- Researchers designed, built, and tested a new focused ultrasound neuromodulation system for preclinical brain research.
- The 64-element ultrasound array is controlled by electronic steering to target any region of the brain.
With the goal of developing new treatments for neuropsychiatric disorders, a collaborative group of researchers designed, built, and tested a new focused ultrasound neuromodulation system for preclinical brain research. The interdisciplinary team based at Stanford University worked with the Seattle-based company Sonic Concepts (an ultrasound device vendor) to create a miniaturized system that can be used for brain research in awake rats.
This work was led by Raag Airan, MD, PhD, assistant professor of radiology (neuroimaging and neurointervention), psychiatry and behavioral sciences, and materials science and engineering at Stanford University, and Tommaso Di Ianni, PhD, who completed his postdoctoral training on ultrasound technologies for functional neuroimaging and image-guided neuromodulation under Dr. Airan and is now assistant professor of psychiatry and behavioral sciences, and radiology and biomedical imaging at the University of California, San Francisco.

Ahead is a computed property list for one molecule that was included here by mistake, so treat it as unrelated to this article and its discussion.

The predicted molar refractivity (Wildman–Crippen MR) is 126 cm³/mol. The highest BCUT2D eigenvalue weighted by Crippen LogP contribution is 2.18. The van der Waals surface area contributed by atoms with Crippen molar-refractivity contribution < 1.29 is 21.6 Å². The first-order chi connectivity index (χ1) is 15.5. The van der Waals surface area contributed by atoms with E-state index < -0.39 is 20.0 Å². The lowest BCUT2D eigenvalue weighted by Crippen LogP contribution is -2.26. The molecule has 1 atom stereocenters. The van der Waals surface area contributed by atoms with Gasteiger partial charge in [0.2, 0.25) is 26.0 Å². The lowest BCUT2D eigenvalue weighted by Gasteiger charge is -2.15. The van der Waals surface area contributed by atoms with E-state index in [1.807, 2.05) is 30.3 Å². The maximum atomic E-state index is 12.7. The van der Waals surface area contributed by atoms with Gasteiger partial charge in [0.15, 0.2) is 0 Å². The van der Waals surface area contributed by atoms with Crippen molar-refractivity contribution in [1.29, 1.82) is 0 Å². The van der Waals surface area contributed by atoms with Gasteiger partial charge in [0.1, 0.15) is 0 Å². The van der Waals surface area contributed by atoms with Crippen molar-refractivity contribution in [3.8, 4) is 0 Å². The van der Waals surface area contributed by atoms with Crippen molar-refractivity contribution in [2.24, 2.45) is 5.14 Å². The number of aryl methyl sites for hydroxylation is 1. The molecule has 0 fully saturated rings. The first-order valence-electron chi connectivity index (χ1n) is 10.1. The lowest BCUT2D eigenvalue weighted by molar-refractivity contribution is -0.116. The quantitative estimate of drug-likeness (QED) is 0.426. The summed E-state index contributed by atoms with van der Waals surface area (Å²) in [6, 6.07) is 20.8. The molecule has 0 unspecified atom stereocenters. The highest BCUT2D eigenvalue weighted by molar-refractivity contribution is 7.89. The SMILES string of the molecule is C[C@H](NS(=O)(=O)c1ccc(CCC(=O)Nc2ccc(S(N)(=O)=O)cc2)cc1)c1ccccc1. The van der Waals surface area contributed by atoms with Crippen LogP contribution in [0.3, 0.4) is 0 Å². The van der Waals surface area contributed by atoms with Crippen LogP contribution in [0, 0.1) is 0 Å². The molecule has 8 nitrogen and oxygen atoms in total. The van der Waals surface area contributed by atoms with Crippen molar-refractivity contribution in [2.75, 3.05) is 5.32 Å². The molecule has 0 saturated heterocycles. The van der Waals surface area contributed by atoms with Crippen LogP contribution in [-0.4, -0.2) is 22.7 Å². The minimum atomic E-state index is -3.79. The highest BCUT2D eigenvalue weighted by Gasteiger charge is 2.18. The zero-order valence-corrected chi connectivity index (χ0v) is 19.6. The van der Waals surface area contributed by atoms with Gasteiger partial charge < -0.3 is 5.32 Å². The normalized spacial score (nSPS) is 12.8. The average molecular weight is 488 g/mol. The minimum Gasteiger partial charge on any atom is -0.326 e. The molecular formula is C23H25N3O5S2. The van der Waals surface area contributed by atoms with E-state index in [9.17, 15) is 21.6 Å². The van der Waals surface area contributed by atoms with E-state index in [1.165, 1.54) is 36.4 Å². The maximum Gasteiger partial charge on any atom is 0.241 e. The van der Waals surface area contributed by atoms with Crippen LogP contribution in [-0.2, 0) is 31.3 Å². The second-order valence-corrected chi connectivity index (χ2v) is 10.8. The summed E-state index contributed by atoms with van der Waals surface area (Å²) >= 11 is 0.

The 64-element ultrasound array is controlled by electronic steering to target any region of the rat brain.
“To provide a system that could electronically steer an ultrasound focus to near any point of the awake and freely mobile rat brain, we worked with Sonic Concepts to develop, implement, and validate this system. We are incredibly pleased with its performance in enabling high-throughput ultrasound neuromodulatory protocol evaluations and are excited to see more researchers in the community make use of this system,” said Dr. Airan.
While testing the device with rats, the team stimulated the central medial thalamus and observed arousal and increased locomotor activity. Importantly, the device did not prohibit the animal from free movement.
The system, which is called LIFUPlex XDR126, is programmable for various acoustic parameters of focused ultrasound neuromodulation, and the publication suggests that future work should use it to design new pulse sequences and map effective parameters.
The study was funded by the Stanford Wu Tsai Neurosciences Institute, the National Institutes of Health (NIH) BRAIN Initiative and HEAL Initiative, and a Stanford University School of Medicine Dean’s postdoctoral fellowship.
Researchers who are interested in using the LIFUPlex XDR126 system should contact Rebecca Shields at Sonic Concepts: firstname.lastname@example.org.
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